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Wednesday, July 28, 2021

Qatar’s population spikes again amid influx of blue-collar workers

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Photo for illustrative purposes only.
Photo for illustrative purposes only.

Qatar’s population growth accelerated in May as an additional 32,135 residents moved or returned to the country, setting yet another all-time record.

The latest figures from the Ministry of Planning Development and Statistics come alongside a new analysis of Qatar’s demographics that show the country’s population continues to be overwhelmingly male, uneducated and concentrated in Doha.

That’s despite a national vision of having a highly skilled workforce dispersed across the country.

Photo for illustrative purposes only.
Photo for illustrative purposes only.

Government figures state that were 2.37 million people within Qatar’s borders at the end of last month. That’s an increase of more than 9 percent, or 200,825 additional residents, from May 2014.

The new numbers are a reversal of signs over the last few months suggesting that the country’s population may be starting to level off.

This was thought to ring true as major energy projects are being postponed amid low oil prices, and Qatar’s infrastructure building boom approaches its peak.

The country is racing to build new roads, rail lines, hotels and stadiums ahead of the 2022 World Cup. There are some 18,500 currently working on the Doha Metro project alone.

Meanwhile, the influx of expats has necessitated new schools, hospitals and apartment blocks – as well as more construction workers to build them.

The country’s sustained population growth appears to be outpacing the expectations of many experts.

Last fall, Qatar National Bank predicted that the number of residents would increase by 7.4 percent annually in the coming years. But during the first five months of 2015, the annualized growth rate was actually between 8.7 percent and 10.3 percent.

Workforce profile

Qatar’s National Vision 2030 aims to turn the country into “a knowledge-based economy characterized by research, development and innovation.”

Getting there, according to the country’s National Development Strategy, “requires a transition from the current low-skilled, low-productivity and low-wage economy to a high-skilled, high-productivity and high-wage economy.”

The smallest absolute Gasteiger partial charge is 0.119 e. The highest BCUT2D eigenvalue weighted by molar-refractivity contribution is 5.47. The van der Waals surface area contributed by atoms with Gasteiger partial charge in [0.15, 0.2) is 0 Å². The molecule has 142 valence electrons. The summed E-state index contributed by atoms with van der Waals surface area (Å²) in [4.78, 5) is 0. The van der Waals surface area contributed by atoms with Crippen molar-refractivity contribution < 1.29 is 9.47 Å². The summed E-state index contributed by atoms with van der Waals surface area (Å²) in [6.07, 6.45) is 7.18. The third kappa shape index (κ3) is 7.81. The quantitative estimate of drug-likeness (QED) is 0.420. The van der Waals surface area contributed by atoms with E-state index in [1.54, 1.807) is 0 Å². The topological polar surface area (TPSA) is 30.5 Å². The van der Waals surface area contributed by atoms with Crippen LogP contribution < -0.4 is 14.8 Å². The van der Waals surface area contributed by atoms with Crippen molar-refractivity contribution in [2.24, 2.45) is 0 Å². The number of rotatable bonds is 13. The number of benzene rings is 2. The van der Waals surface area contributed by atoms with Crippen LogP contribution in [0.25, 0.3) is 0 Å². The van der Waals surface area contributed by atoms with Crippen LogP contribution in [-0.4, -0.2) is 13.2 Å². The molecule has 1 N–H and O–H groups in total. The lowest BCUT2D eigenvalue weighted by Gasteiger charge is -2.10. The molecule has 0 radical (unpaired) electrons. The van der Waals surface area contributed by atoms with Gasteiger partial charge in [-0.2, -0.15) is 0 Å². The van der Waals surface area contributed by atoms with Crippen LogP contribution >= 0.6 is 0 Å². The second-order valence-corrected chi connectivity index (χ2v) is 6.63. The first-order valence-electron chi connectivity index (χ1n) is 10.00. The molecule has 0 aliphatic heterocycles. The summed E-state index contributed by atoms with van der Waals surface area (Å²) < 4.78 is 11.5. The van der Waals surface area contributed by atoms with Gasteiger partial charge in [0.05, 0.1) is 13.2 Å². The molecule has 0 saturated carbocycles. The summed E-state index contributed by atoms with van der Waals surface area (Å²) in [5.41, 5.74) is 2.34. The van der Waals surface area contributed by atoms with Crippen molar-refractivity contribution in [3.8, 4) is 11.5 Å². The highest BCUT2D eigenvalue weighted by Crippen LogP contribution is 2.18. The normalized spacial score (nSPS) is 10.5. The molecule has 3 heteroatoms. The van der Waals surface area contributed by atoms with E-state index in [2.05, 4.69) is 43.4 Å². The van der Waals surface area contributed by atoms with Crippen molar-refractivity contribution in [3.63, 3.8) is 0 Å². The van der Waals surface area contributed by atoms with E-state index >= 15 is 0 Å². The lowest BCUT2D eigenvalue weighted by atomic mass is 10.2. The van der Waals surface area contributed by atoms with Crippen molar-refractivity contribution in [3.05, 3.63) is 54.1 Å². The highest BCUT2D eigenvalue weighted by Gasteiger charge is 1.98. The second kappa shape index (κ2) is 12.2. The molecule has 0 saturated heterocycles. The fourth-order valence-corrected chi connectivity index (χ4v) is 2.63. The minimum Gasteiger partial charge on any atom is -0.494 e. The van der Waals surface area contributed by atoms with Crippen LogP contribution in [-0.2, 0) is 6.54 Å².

However, a recently published government report said nearly three-quarters of Qatar’s workforce was comprised of unskilled or semi-skilled individuals in 2012.

Breakdown of expats' jobs in Qatar.
Breakdown of expats’ jobs in Qatar.

Additionally, nearly two-thirds of economically active expats hold a primary level education or less, Qatar’s Permanent Population Committee (PPP) found in Qatar Population Status 2013. In contrast, only 17 percent hold a university degree.

Among Qataris, the report said more nationals have joined the private sector in the past decade.

Still, while the proportion of economically active Qataris working for private firms more than doubled between 2004 and 2012, from 4 to 9 percent, the public sector continues to be the employer of choice, it added.

This is because government departments and institutions are perceived to offer higher salaries and better job security.

One of the report’s recommendations is for the government to introduce legislation that would require private companies to offer comparable wages and benefits to the public sector, in an effort to attract more Qataris and reduce the country’s reliance on foreign workers.

Population density

The PPP report also reinforced the popular perception that Doha is becoming much more crowded.

Photo for illustrative purposes only.
Photo for illustrative purposes only.

There were 3,731 people/ square km living in Doha in 2012, up from 3,136 a year earlier.

The influx has continued to put a strain on the city’s road network and other infrastructure, such as water and sewer services.